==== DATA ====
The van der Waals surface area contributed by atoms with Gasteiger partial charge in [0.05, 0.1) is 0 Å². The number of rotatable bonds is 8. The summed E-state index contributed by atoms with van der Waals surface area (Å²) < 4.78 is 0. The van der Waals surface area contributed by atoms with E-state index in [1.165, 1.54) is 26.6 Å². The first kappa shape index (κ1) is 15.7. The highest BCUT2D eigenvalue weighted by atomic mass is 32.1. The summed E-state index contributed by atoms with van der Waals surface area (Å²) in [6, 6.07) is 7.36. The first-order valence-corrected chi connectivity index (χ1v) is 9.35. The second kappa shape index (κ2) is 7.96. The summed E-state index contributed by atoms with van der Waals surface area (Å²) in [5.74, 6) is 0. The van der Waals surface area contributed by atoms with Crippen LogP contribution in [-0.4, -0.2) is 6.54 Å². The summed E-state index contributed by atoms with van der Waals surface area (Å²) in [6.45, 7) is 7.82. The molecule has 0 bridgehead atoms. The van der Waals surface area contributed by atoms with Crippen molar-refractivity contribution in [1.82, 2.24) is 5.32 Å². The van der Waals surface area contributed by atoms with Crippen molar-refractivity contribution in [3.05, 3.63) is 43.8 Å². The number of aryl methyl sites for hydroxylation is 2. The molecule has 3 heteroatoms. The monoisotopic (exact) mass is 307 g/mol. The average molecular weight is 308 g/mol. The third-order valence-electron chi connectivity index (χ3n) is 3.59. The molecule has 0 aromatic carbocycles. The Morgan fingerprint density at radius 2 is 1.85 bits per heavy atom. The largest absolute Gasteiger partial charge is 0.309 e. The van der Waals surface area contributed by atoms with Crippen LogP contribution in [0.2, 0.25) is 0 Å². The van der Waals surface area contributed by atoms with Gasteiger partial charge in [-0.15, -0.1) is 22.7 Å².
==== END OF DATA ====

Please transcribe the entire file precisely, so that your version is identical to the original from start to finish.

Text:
The van der Waals surface area contributed by atoms with Gasteiger partial charge in [0.05, 0.1) is 0 Å². The number of rotatable bonds is 8. The summed E-state index contributed by atoms with van der Waals surface area (Å²) < 4.78 is 0. The van der Waals surface area contributed by atoms with E-state index in [1.165, 1.54) is 26.6 Å². The first kappa shape index (κ1) is 15.7. The highest BCUT2D eigenvalue weighted by atomic mass is 32.1. The summed E-state index contributed by atoms with van der Waals surface area (Å²) in [6, 6.07) is 7.36. The first-order valence-corrected chi connectivity index (χ1v) is 9.35. The second kappa shape index (κ2) is 7.96. The summed E-state index contributed by atoms with van der Waals surface area (Å²) in [5.74, 6) is 0. The van der Waals surface area contributed by atoms with Crippen LogP contribution in [-0.4, -0.2) is 6.54 Å². The summed E-state index contributed by atoms with van der Waals surface area (Å²) in [6.45, 7) is 7.82. The molecule has 0 bridgehead atoms. The van der Waals surface area contributed by atoms with Crippen molar-refractivity contribution in [1.82, 2.24) is 5.32 Å². The van der Waals surface area contributed by atoms with Crippen molar-refractivity contribution in [3.05, 3.63) is 43.8 Å². The number of aryl methyl sites for hydroxylation is 2. The molecule has 3 heteroatoms. The monoisotopic (exact) mass is 307 g/mol. The average molecular weight is 308 g/mol. The third-order valence-electron chi connectivity index (χ3n) is 3.59. The molecule has 0 aromatic carbocycles. The Morgan fingerprint density at radius 2 is 1.85 bits per heavy atom. The largest absolute Gasteiger partial charge is 0.309 e. The van der Waals surface area contributed by atoms with Crippen LogP contribution in [0.2, 0.25) is 0 Å². The van der Waals surface area contributed by atoms with Gasteiger partial charge in [-0.15, -0.1) is 22.7 Å².